Q: Can you recommend some anti-parasitic foods for those on a budget?
A: Absolutely! Here are 12 common foods that anyone can use to help oust out those "bad bugs."
1. Cabbage in its raw form is a vermifuge. Add to salads, juice it or make 'kraut with it. Looking for 'kraut & cabbage recipes? See HERE.
2. Raw Carrots contain a substance which has anti-parasitic power. You can parboil chopped carrots for 2 minutes to kill off any germs, if you like, or simply eat raw.
3. Radish & Daikon Radish. Parasites are not keen on pungent foods. You want to eat these raw or juiced.
4. Garlic, Onion & Chives. Garlic is a common cheap food that is a well-known vermifuge. All are in the same "stinky" allium family. Yep, parasites aren't keen on being stenched!
5. Bitter Greens such as Kale, Collard & Chard. If you're into foraging, Dandelion greens (sometimes you can find them in health food stores or farmer's markets as well), Sow Thistles (Sonchus sp.) and Wild Lettuces (Lactuca sp.) make excellent bitter greens. The fresh ones can be juiced or added to smoothies, while fresh or dried can be added to soups and stews. Note that parasites dislike all bitter-tasting foods.
6. Pumpkin & Squash Seeds. These are vermifuge foods and they are pretty dirt cheap. While pumpkins only come out in the fall, you can buy several and they will keep for several months. All types of squash seeds have anti-parasitic properties and you can buy squash all year round.
The seeds do require some work, however. Wash seeds of the strings, then spread out on a cookie sheet and dry on the lowest setting in your oven (about 2 hours). You can also dry them faster at 300F, but you'll have to watch them so they don't burn. Once dried, they are easy to handle. Use a pumpkin or melon seed cracker (sometimes called pliers, scissors or sheller) to crack the seeds from their shell (great to do while watching TV or listening to music :)). Once opened, you can soak them for 4-8 hours, rinse well and then eat as is. Alternatively, dry them using a food dehydrator (about 1-2 hours) or place them on a cookie sheet at 300F for 10-15 minutes (keep an eye on them so they don't burn) or at 170F for several hours.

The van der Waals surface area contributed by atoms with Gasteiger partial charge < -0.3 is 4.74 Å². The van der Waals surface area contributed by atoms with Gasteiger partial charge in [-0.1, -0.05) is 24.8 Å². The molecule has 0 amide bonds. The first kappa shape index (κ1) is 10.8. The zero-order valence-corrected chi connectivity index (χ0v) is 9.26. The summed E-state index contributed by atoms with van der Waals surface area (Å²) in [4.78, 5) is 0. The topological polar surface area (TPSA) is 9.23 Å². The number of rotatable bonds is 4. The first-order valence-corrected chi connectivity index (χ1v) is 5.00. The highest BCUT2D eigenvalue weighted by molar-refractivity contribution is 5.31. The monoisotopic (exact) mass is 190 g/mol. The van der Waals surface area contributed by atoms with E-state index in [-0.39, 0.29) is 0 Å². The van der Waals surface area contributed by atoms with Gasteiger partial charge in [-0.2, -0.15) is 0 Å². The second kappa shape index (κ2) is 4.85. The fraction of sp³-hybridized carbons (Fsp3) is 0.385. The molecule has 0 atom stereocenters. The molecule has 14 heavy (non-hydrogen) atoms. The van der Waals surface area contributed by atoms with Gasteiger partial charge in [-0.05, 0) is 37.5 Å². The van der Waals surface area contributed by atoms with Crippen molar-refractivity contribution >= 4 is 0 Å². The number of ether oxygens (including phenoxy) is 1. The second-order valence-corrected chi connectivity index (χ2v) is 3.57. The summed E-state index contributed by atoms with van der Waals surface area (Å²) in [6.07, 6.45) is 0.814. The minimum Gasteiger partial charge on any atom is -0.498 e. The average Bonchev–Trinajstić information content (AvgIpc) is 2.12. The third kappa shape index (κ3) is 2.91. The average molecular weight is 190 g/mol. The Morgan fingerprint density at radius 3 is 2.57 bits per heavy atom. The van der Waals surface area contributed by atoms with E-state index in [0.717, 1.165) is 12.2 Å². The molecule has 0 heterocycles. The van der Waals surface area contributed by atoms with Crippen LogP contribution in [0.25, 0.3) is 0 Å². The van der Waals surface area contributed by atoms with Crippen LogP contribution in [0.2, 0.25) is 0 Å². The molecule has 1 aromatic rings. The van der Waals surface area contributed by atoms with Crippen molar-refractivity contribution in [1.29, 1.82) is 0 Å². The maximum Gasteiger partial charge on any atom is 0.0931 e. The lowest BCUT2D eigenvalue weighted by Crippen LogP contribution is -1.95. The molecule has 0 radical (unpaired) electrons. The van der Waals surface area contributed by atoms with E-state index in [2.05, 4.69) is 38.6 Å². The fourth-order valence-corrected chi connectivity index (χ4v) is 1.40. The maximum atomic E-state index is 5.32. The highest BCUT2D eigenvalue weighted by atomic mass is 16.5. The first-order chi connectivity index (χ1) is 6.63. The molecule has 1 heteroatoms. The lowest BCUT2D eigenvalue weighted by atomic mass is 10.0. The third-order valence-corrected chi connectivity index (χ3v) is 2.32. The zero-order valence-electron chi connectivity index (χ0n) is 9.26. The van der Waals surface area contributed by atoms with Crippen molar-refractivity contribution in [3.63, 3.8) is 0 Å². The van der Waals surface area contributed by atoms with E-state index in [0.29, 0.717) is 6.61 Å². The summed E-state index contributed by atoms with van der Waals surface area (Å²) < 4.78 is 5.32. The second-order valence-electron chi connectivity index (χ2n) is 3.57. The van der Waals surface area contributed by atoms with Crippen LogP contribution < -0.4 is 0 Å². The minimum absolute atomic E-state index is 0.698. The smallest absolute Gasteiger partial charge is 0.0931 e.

7. Papaya Seeds. Not a lot of people think about eating papaya seeds, but they are edible and anti-parasitic. To do: Cover seeds with water + 1-2 TBSP apple cider vinegar and lemon juice. You can also use only apple cider vinegar or only lemon juice. Let sit overnight. Strain and eat. The taste? Kinda like capers. Try tossed onto a salad :)
8. Sour Foods. Parasites like sweet (aka sugar), not sour. Many sour foods are low glycemic, and there are lots of choices here, including lemons, limes, grapefruits, pomegranates and granny smith apples.
9. Warming Spices such as cloves, nutmeg, cinnamon, ginger and cayenne pepper. Nope, these aren't foods per se, but adding these pungent spices to your foods will help keep parasites at bay. Cloves have been shown to help dissolve the biofilms (kinda like force fields) made by candida and you'll often see it listed as an ingredient in anti-parasitic supplements.
10. Aloe Vera Gel. While not a food per se, cooling aloe vera gel is a mild anti-parasitic. This is a good one for someone who has both parasites and leaky gut (or some kind of gut inflammation). Aloe vera does have a mild laxative effect, so be aware if you have a tendency towards diarrhea.
Aloe vera gel is easy to find in health food stores and online. Just be aware that citric acid is an added preservative that may cause reactions in some individuals (if so, discontinue use). You can also take a leaf of an aloe vera plant, split it down the center with a knife, open it up, then scrape out the inner goop with a spoon. Taking Aloe vera in plant form is much more potent, however you'll also notice that it has an astringent taste if you simply add it to water and take it that way.
How to take? Add 1-2 TBSP to a cup of water or add to smoothies and juices. You can also add aloe vera to sun teas.
11. Apricot Kernels. Yep, if you open the pit of an apricot, you'll find edible, anti-oxidant rich seeds. To open the pit: place the pit in a folded up tea towel or in a plastic bag. Use a hammer to crack open the pit. The seeds, besides being anti-parasitic, are highly astringent and contain B17, also known as laetrile. Since they are slightly toxic, a dose is 2-5 seeds per day.
How to eat: as is (some of the seeds are quite bitter while others are reminiscent of almonds in taste). You can also grind them and add to nut butters or toss them into soups, stews and smoothies.
12. Avocado Pits. While not antiparasitic, avocado pits help to boost the immune system and combat bacterial, viral and fungal infections. They are high in antioxidants and soluble fiber and are known to regulate GI issues such as ulcers, constipation, dysentery and diarrhea.
To Do: dry pits in the oven at 250F for about 2 hours (you can also use a dehydrator, which will require several hours or place on newspaper and let dry for several days). Once dried, grind pits using a food mill, food processor or blender into a powder. Store in an air-tight container in the pantry. Add 1 TSP to a shake, smoothie or as tangy bits on a salad.
To great fight busting days ahead,
Originally Written 2016. Updated 2021.
Savvy Health &